13 January 2011

Good grades for reducing nitride LED efficiency droop

Researchers in Taiwan from National Chiao-Tung University and Epistar Co Ltd have developed a graded electron-blocking layer (GEBL) for nitride semiconductor light-emitting diodes (LEDs) that reduces efficiency droop compared with devices with a conventional EBL [C. H. Wang et al, Appl. Phys. Lett., vol97, p261103, 2010].

The efficiency droop for the GEBL LED at an injection current density of 200A/cm2 is only 4% from the peak value, compared with 34% for an LED with a conventional single composition EBL. Some of the same researchers recently used grading of multi-quantum well (MQW) structures to alleviate droop effects (Varying wells to combat LED efficiency droop).

EBLs are widely used in nitride semiconductor LEDs to confine electrons to the active light-emitting region of the device. Without an EBL, a large proportion of electrons overshoot the active region and recombine with holes in the p-type contact region of the device where they either do not produce light or they emit at a parasitic wavelength.

The EBL generally consists of aluminum gallium nitride (AlGaN) material. One problem with using such EBLs is that they also hinder the injection of holes into the active layers. Further, nitride semiconductors have large spontaneous and strain-dependent (piezoelectric) polarization electric fields that can reduced the effective barrier height of the EBL for electrons.

Some groups have explored alternative materials to AlGaN, such as aluminum indium nitride (AlInN) or AlGaInN, but these materials are presently difficult to realize and create difficulties in producing high-quality p-GaN layers.

The Taiwan-based researchers instead adopted an AlGaN EBL structure that had a varying (graded) Al content, developed using simulations (Figure 1). The aim was to reduce the electron concentration in the p-GaN region (right side of plots in Figure 1) and increase hole concentration in the multi-quantum wells (MQWs).

Figure 1: Calculated (a) hole concentration distribution and (b) electron concentration distribution of conventional and GEBL LEDs at a current density of 100 A/cm2.

Based on the simulations, epitaxial structures (Table 1) were grown on c-plane sapphire using metal-organic chemical vapor deposition (MOCVD). The graded EBL (GEBL) was achieved by varying the ratio of Al/Ga sources. The EBL/GEBL growth temperature was 870°C. The GEBL was graded from 0% to 25% Al. The conventional EBL contained 15% Al.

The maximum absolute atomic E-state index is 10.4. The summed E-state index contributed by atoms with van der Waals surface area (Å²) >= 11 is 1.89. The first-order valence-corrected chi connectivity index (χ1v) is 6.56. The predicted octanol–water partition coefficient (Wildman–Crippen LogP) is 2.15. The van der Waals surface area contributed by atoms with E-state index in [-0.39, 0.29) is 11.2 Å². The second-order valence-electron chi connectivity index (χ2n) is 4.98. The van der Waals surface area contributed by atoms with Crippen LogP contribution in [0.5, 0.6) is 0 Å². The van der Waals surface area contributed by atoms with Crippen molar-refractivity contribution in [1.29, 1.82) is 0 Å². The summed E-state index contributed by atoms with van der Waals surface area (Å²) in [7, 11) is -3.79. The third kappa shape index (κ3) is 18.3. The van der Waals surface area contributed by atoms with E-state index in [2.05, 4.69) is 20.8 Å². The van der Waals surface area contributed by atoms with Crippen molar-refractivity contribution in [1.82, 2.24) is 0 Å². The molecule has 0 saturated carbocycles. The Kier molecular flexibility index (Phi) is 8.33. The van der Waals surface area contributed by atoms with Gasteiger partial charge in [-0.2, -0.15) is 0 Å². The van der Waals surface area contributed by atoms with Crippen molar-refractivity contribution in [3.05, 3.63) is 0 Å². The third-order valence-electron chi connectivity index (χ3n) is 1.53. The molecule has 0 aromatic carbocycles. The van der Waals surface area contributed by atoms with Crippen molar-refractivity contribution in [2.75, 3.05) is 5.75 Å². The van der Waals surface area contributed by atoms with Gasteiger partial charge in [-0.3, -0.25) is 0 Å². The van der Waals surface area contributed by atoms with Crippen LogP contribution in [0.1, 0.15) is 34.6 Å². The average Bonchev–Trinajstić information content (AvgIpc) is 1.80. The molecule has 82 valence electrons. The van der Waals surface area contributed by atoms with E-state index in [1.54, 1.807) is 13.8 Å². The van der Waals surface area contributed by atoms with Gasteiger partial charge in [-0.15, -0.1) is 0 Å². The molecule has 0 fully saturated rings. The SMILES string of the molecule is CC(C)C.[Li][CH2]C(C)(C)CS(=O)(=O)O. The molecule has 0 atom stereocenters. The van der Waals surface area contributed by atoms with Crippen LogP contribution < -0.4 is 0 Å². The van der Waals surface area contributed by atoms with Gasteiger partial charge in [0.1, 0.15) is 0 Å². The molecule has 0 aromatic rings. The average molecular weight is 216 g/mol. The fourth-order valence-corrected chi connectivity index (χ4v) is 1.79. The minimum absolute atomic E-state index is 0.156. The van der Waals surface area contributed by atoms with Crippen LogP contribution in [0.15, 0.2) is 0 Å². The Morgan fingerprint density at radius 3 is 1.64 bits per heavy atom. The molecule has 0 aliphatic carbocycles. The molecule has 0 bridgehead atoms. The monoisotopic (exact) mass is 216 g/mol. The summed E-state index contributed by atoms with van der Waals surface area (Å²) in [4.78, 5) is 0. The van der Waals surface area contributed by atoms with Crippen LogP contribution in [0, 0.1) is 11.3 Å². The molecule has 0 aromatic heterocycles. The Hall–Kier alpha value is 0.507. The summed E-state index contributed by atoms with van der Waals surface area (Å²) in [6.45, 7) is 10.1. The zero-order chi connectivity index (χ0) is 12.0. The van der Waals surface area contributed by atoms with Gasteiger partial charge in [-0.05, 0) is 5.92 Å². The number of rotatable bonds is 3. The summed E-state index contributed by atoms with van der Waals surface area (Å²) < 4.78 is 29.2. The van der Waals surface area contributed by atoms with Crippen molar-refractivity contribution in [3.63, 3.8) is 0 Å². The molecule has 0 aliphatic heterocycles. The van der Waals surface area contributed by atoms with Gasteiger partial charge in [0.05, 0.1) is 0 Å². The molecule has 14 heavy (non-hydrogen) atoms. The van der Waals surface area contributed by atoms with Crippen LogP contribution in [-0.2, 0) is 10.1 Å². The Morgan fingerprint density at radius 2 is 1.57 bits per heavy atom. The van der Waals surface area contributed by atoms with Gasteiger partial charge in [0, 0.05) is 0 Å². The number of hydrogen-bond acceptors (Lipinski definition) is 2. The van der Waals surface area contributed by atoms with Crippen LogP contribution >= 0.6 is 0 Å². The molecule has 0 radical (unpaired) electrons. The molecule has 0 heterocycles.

p-AlxGa1-xN EBL/GEBL







prestrain SL






c-plane sapphire


Table 1: Epitaxial structures grown for LEDs. (The simulations did not include pre-strain superlattice/SL layers.)

Another possible technique for grading AlGaN is temperature ramping. However, this latter method risks damaging the previous MQW structure and also creates complications due to variable growth rates.

The epitaxial material was used to create LEDs with an indium tin oxide (ITO) transparent conducting spreading layer. Nickel-gold metals were used for contacts. The mesa structures were 300μm x 300μm. Devices with graded and non-graded EBLs were tested.

Both devices had an emission wavelength around 450nm (blue) at 22A/cm2 injection current. At the same current, the forward voltage and series resistance were, respectively, 3.28V and 7Ω for the GEBL device and 3.4V and 8Ω for the conventional EBL LED. The researchers attribute the improvements for the GEBL LED to better hole injection and higher-efficiency p-type doping of the GEBL.

The light output power (L) for 30A/cm2 current injection is slightly less for the GEBL device (Figure 1). However, at higher currents the GEBL device had L values enhanced by 40% and 69% over the conventional device at 100A/cm2 and 200A/cm2, respectively.

The researchers explain the lower output at low current for the GEBL LED as being due to a high barrier at the GEBL/p-GaN interface. The holes find it difficult to tunnel through this barrier into the MQW light-emitting region. However, at higher current the tunneling barrier becomes less significant since diffusion becomes the dominant flow mechanism. Improved confinement of the electron carriers also makes a contribution to improved light output at high current.

The peak efficiencies occurred at injection current densities of 80A/cm2 and 20A/cm2 for the GEBL and conventional EBL LEDs, respectively. Further, the fall-offs in efficiency (droop) at 200A/cm2 were 4% and 34% from their peak values for the GEBL and conventional EBL LEDs, respectively (Figure 2). These improvements are again attributed to better hole injection and electron confinement, ‘especially at high current density’.

Figure 2: Forward voltage and output power as a function of current density for conventional and GEBL LEDs.

Tags: National Chiao-Tung University Epistar EBL LED efficiency droop

Visit: http://link.aip.org/link

The author Mike Cooke is a freelance technology journalist who has worked in the semiconductor and advanced technology sectors since 1997.

See Latest IssueRSS Feed